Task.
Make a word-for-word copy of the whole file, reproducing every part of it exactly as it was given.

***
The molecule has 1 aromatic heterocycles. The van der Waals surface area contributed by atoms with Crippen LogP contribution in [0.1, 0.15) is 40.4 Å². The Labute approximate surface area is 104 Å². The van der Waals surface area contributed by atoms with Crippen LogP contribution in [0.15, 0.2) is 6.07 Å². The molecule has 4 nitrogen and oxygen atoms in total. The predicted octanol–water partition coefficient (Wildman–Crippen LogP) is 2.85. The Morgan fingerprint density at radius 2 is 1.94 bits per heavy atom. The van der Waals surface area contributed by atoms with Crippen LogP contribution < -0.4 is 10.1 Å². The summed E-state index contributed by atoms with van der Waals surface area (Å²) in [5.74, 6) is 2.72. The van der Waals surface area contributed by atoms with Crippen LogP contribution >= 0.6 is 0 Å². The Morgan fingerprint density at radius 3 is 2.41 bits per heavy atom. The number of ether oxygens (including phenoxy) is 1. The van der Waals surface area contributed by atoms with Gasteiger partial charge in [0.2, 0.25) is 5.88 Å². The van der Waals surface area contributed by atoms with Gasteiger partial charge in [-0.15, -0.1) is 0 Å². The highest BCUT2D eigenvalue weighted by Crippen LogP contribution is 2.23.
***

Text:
The molecule has 1 aromatic heterocycles. The van der Waals surface area contributed by atoms with Crippen LogP contribution in [0.1, 0.15) is 40.4 Å². The Labute approximate surface area is 104 Å². The van der Waals surface area contributed by atoms with Crippen LogP contribution in [0.15, 0.2) is 6.07 Å². The molecule has 4 nitrogen and oxygen atoms in total. The predicted octanol–water partition coefficient (Wildman–Crippen LogP) is 2.85. The Morgan fingerprint density at radius 2 is 1.94 bits per heavy atom. The van der Waals surface area contributed by atoms with Crippen LogP contribution < -0.4 is 10.1 Å². The summed E-state index contributed by atoms with van der Waals surface area (Å²) in [5.74, 6) is 2.72. The van der Waals surface area contributed by atoms with Crippen LogP contribution >= 0.6 is 0 Å². The Morgan fingerprint density at radius 3 is 2.41 bits per heavy atom. The number of ether oxygens (including phenoxy) is 1. The van der Waals surface area contributed by atoms with Gasteiger partial charge in [0.2, 0.25) is 5.88 Å². The van der Waals surface area contributed by atoms with Gasteiger partial charge in [-0.15, -0.1) is 0 Å². The highest BCUT2D eigenvalue weighted by Crippen LogP contribution is 2.23.